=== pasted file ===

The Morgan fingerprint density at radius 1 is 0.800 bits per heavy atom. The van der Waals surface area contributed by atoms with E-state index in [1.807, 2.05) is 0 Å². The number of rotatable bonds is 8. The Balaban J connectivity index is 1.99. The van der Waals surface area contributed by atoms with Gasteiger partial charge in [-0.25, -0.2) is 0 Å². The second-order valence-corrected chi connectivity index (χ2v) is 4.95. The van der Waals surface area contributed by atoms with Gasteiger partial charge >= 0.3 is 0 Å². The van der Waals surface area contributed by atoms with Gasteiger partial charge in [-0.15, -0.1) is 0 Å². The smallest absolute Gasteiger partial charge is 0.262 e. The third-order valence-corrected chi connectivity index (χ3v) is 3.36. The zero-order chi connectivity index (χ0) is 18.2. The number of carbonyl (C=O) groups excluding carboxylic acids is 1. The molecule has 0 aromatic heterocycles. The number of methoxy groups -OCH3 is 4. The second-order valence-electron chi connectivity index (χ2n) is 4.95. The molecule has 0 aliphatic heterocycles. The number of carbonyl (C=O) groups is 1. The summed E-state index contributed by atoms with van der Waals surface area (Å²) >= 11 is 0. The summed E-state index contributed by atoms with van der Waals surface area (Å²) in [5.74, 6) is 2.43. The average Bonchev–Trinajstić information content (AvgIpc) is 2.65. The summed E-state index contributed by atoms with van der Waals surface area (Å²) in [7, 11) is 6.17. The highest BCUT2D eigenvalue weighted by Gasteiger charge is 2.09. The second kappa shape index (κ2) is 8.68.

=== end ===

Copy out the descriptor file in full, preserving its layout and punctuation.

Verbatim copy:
The Morgan fingerprint density at radius 1 is 0.800 bits per heavy atom. The van der Waals surface area contributed by atoms with E-state index in [1.807, 2.05) is 0 Å². The number of rotatable bonds is 8. The Balaban J connectivity index is 1.99. The van der Waals surface area contributed by atoms with Gasteiger partial charge in [-0.25, -0.2) is 0 Å². The second-order valence-corrected chi connectivity index (χ2v) is 4.95. The van der Waals surface area contributed by atoms with Gasteiger partial charge >= 0.3 is 0 Å². The van der Waals surface area contributed by atoms with Gasteiger partial charge in [-0.15, -0.1) is 0 Å². The smallest absolute Gasteiger partial charge is 0.262 e. The third-order valence-corrected chi connectivity index (χ3v) is 3.36. The zero-order chi connectivity index (χ0) is 18.2. The number of carbonyl (C=O) groups excluding carboxylic acids is 1. The molecule has 0 aromatic heterocycles. The number of methoxy groups -OCH3 is 4. The second-order valence-electron chi connectivity index (χ2n) is 4.95. The molecule has 0 aliphatic heterocycles. The number of carbonyl (C=O) groups is 1. The summed E-state index contributed by atoms with van der Waals surface area (Å²) >= 11 is 0. The summed E-state index contributed by atoms with van der Waals surface area (Å²) in [5.74, 6) is 2.43. The average Bonchev–Trinajstić information content (AvgIpc) is 2.65. The summed E-state index contributed by atoms with van der Waals surface area (Å²) in [7, 11) is 6.17. The highest BCUT2D eigenvalue weighted by Gasteiger charge is 2.09. The second kappa shape index (κ2) is 8.68.